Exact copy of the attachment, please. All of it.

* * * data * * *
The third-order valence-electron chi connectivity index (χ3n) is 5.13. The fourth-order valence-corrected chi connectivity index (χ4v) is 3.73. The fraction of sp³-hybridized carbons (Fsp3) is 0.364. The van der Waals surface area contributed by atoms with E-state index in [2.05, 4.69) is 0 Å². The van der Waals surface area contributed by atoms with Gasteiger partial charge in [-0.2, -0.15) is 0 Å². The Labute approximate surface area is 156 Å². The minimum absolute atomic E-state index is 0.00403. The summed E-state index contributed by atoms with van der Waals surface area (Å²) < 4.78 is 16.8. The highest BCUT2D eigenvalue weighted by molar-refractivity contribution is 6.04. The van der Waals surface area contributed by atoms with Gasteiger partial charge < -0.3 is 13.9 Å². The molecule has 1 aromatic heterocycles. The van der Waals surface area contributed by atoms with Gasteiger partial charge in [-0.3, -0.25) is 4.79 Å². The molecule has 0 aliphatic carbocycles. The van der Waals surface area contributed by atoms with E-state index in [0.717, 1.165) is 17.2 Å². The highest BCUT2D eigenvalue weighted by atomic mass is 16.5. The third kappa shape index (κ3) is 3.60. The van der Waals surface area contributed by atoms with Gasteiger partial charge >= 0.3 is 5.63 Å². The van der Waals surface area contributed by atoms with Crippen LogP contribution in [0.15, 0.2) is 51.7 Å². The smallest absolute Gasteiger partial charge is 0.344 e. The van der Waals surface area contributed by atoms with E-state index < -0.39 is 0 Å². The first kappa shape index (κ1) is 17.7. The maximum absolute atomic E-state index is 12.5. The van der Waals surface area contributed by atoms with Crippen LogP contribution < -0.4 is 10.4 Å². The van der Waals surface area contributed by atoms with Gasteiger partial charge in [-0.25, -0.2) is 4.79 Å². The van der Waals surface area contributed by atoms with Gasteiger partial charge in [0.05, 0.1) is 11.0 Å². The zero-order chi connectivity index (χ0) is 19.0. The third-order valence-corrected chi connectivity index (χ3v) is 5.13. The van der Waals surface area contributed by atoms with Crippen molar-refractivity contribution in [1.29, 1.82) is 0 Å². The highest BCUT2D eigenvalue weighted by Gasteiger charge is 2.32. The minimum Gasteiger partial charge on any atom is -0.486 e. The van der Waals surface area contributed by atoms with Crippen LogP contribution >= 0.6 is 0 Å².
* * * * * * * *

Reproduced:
The third-order valence-electron chi connectivity index (χ3n) is 5.13. The fourth-order valence-corrected chi connectivity index (χ4v) is 3.73. The fraction of sp³-hybridized carbons (Fsp3) is 0.364. The van der Waals surface area contributed by atoms with E-state index in [2.05, 4.69) is 0 Å². The van der Waals surface area contributed by atoms with Gasteiger partial charge in [-0.2, -0.15) is 0 Å². The Labute approximate surface area is 156 Å². The minimum absolute atomic E-state index is 0.00403. The summed E-state index contributed by atoms with van der Waals surface area (Å²) < 4.78 is 16.8. The highest BCUT2D eigenvalue weighted by molar-refractivity contribution is 6.04. The van der Waals surface area contributed by atoms with Gasteiger partial charge < -0.3 is 13.9 Å². The molecule has 1 aromatic heterocycles. The van der Waals surface area contributed by atoms with Gasteiger partial charge in [-0.3, -0.25) is 4.79 Å². The molecule has 0 aliphatic carbocycles. The van der Waals surface area contributed by atoms with E-state index in [0.717, 1.165) is 17.2 Å². The highest BCUT2D eigenvalue weighted by atomic mass is 16.5. The third kappa shape index (κ3) is 3.60. The van der Waals surface area contributed by atoms with Gasteiger partial charge >= 0.3 is 5.63 Å². The van der Waals surface area contributed by atoms with Crippen LogP contribution in [0.15, 0.2) is 51.7 Å². The smallest absolute Gasteiger partial charge is 0.344 e. The van der Waals surface area contributed by atoms with E-state index < -0.39 is 0 Å². The first kappa shape index (κ1) is 17.7. The maximum absolute atomic E-state index is 12.5. The van der Waals surface area contributed by atoms with Crippen LogP contribution < -0.4 is 10.4 Å². The van der Waals surface area contributed by atoms with Gasteiger partial charge in [-0.25, -0.2) is 4.79 Å². The van der Waals surface area contributed by atoms with Gasteiger partial charge in [0.05, 0.1) is 11.0 Å². The zero-order chi connectivity index (χ0) is 19.0. The third-order valence-corrected chi connectivity index (χ3v) is 5.13. The van der Waals surface area contributed by atoms with Crippen molar-refractivity contribution in [1.29, 1.82) is 0 Å². The highest BCUT2D eigenvalue weighted by Gasteiger charge is 2.32. The minimum Gasteiger partial charge on any atom is -0.486 e. The van der Waals surface area contributed by atoms with Crippen LogP contribution >= 0.6 is 0 Å².